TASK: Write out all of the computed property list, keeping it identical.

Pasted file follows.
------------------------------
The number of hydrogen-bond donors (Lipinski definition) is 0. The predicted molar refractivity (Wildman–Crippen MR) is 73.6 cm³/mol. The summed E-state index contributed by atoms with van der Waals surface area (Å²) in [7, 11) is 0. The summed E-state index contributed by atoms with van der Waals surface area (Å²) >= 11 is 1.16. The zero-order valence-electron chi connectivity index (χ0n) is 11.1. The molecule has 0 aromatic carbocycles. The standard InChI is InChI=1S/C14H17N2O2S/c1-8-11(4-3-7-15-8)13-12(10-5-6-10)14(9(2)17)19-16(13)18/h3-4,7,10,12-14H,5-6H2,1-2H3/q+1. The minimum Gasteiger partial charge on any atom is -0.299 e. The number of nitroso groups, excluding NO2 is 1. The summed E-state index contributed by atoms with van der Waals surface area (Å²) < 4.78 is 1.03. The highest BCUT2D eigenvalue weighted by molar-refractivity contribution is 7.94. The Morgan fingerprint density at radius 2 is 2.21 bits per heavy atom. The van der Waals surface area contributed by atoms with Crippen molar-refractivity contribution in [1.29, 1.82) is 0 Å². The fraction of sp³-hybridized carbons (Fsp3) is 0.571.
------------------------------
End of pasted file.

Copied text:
The number of hydrogen-bond donors (Lipinski definition) is 0. The predicted molar refractivity (Wildman–Crippen MR) is 73.6 cm³/mol. The summed E-state index contributed by atoms with van der Waals surface area (Å²) in [7, 11) is 0. The summed E-state index contributed by atoms with van der Waals surface area (Å²) >= 11 is 1.16. The zero-order valence-electron chi connectivity index (χ0n) is 11.1. The molecule has 0 aromatic carbocycles. The standard InChI is InChI=1S/C14H17N2O2S/c1-8-11(4-3-7-15-8)13-12(10-5-6-10)14(9(2)17)19-16(13)18/h3-4,7,10,12-14H,5-6H2,1-2H3/q+1. The minimum Gasteiger partial charge on any atom is -0.299 e. The number of nitroso groups, excluding NO2 is 1. The summed E-state index contributed by atoms with van der Waals surface area (Å²) < 4.78 is 1.03. The highest BCUT2D eigenvalue weighted by molar-refractivity contribution is 7.94. The Morgan fingerprint density at radius 2 is 2.21 bits per heavy atom. The van der Waals surface area contributed by atoms with Crippen molar-refractivity contribution in [1.29, 1.82) is 0 Å². The fraction of sp³-hybridized carbons (Fsp3) is 0.571.